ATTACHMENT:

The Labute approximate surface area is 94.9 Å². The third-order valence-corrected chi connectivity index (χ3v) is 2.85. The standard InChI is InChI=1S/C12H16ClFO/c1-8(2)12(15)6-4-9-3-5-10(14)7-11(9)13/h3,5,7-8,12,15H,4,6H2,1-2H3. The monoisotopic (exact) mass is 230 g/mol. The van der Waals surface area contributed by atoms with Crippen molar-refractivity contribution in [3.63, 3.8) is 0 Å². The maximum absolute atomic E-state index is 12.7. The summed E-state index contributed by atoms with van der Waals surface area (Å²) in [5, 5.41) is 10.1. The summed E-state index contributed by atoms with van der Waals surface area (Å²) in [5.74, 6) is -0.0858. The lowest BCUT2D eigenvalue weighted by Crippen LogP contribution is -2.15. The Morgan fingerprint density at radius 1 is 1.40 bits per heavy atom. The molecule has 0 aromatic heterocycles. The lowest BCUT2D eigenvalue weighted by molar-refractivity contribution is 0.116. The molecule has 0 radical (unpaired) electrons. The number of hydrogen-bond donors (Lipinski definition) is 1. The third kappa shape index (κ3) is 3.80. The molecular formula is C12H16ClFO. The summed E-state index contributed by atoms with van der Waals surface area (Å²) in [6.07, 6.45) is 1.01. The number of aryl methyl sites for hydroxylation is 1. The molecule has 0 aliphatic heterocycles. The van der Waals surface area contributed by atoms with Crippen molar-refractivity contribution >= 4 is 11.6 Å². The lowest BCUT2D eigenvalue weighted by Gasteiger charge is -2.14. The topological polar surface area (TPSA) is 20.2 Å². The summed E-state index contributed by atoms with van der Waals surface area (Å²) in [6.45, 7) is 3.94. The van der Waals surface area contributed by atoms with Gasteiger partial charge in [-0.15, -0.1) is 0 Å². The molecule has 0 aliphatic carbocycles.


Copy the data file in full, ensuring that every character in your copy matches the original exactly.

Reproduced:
The Labute approximate surface area is 94.9 Å². The third-order valence-corrected chi connectivity index (χ3v) is 2.85. The standard InChI is InChI=1S/C12H16ClFO/c1-8(2)12(15)6-4-9-3-5-10(14)7-11(9)13/h3,5,7-8,12,15H,4,6H2,1-2H3. The monoisotopic (exact) mass is 230 g/mol. The van der Waals surface area contributed by atoms with Crippen molar-refractivity contribution in [3.63, 3.8) is 0 Å². The maximum absolute atomic E-state index is 12.7. The summed E-state index contributed by atoms with van der Waals surface area (Å²) in [5, 5.41) is 10.1. The summed E-state index contributed by atoms with van der Waals surface area (Å²) in [5.74, 6) is -0.0858. The lowest BCUT2D eigenvalue weighted by Crippen LogP contribution is -2.15. The Morgan fingerprint density at radius 1 is 1.40 bits per heavy atom. The molecule has 0 aromatic heterocycles. The lowest BCUT2D eigenvalue weighted by molar-refractivity contribution is 0.116. The molecule has 0 radical (unpaired) electrons. The number of hydrogen-bond donors (Lipinski definition) is 1. The third kappa shape index (κ3) is 3.80. The molecular formula is C12H16ClFO. The summed E-state index contributed by atoms with van der Waals surface area (Å²) in [6.07, 6.45) is 1.01. The number of aryl methyl sites for hydroxylation is 1. The molecule has 0 aliphatic heterocycles. The van der Waals surface area contributed by atoms with Crippen molar-refractivity contribution >= 4 is 11.6 Å². The lowest BCUT2D eigenvalue weighted by Gasteiger charge is -2.14. The topological polar surface area (TPSA) is 20.2 Å². The summed E-state index contributed by atoms with van der Waals surface area (Å²) in [6.45, 7) is 3.94. The van der Waals surface area contributed by atoms with Gasteiger partial charge in [-0.15, -0.1) is 0 Å². The molecule has 0 aliphatic carbocycles.